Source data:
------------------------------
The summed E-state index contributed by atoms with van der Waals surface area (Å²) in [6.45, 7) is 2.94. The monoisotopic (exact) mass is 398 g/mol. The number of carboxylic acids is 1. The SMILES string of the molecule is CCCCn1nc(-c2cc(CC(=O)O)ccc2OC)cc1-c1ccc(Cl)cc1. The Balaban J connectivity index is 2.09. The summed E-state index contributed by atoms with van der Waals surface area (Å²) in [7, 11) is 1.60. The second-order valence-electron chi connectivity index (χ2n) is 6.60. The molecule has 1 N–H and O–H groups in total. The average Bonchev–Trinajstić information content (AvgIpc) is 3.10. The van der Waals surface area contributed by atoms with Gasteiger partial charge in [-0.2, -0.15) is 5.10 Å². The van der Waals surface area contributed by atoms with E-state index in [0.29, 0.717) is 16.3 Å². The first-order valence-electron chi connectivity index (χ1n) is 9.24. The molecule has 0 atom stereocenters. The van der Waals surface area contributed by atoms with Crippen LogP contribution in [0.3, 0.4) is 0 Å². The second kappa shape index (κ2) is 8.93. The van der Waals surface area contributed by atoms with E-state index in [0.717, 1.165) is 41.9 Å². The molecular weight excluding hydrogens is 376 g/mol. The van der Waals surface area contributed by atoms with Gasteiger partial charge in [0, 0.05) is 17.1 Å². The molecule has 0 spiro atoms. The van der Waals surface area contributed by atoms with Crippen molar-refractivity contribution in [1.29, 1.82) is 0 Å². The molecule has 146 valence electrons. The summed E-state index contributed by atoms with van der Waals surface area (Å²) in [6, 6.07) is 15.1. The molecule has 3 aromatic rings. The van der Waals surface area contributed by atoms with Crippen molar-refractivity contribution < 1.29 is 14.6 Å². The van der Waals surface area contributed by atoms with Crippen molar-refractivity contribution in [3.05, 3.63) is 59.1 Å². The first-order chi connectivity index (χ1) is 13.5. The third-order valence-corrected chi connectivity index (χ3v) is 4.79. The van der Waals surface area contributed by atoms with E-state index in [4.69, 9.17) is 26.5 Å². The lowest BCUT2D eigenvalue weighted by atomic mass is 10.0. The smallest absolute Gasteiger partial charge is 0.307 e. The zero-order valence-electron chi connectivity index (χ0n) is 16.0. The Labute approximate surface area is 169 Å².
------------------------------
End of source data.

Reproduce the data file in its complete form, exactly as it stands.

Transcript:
The summed E-state index contributed by atoms with van der Waals surface area (Å²) in [6.45, 7) is 2.94. The monoisotopic (exact) mass is 398 g/mol. The number of carboxylic acids is 1. The SMILES string of the molecule is CCCCn1nc(-c2cc(CC(=O)O)ccc2OC)cc1-c1ccc(Cl)cc1. The Balaban J connectivity index is 2.09. The summed E-state index contributed by atoms with van der Waals surface area (Å²) in [7, 11) is 1.60. The second-order valence-electron chi connectivity index (χ2n) is 6.60. The molecule has 1 N–H and O–H groups in total. The average Bonchev–Trinajstić information content (AvgIpc) is 3.10. The van der Waals surface area contributed by atoms with Gasteiger partial charge in [-0.2, -0.15) is 5.10 Å². The van der Waals surface area contributed by atoms with E-state index in [0.29, 0.717) is 16.3 Å². The first-order valence-electron chi connectivity index (χ1n) is 9.24. The molecule has 0 atom stereocenters. The van der Waals surface area contributed by atoms with Crippen LogP contribution in [0.3, 0.4) is 0 Å². The second kappa shape index (κ2) is 8.93. The van der Waals surface area contributed by atoms with E-state index in [0.717, 1.165) is 41.9 Å². The molecular weight excluding hydrogens is 376 g/mol. The van der Waals surface area contributed by atoms with Gasteiger partial charge in [0, 0.05) is 17.1 Å². The molecule has 0 spiro atoms. The van der Waals surface area contributed by atoms with Crippen molar-refractivity contribution in [1.29, 1.82) is 0 Å². The molecule has 146 valence electrons. The summed E-state index contributed by atoms with van der Waals surface area (Å²) in [6, 6.07) is 15.1. The molecule has 3 aromatic rings. The van der Waals surface area contributed by atoms with Crippen molar-refractivity contribution < 1.29 is 14.6 Å². The van der Waals surface area contributed by atoms with Crippen molar-refractivity contribution in [3.05, 3.63) is 59.1 Å². The first-order chi connectivity index (χ1) is 13.5. The third-order valence-corrected chi connectivity index (χ3v) is 4.79. The van der Waals surface area contributed by atoms with E-state index in [4.69, 9.17) is 26.5 Å². The lowest BCUT2D eigenvalue weighted by atomic mass is 10.0. The smallest absolute Gasteiger partial charge is 0.307 e. The zero-order valence-electron chi connectivity index (χ0n) is 16.0. The Labute approximate surface area is 169 Å².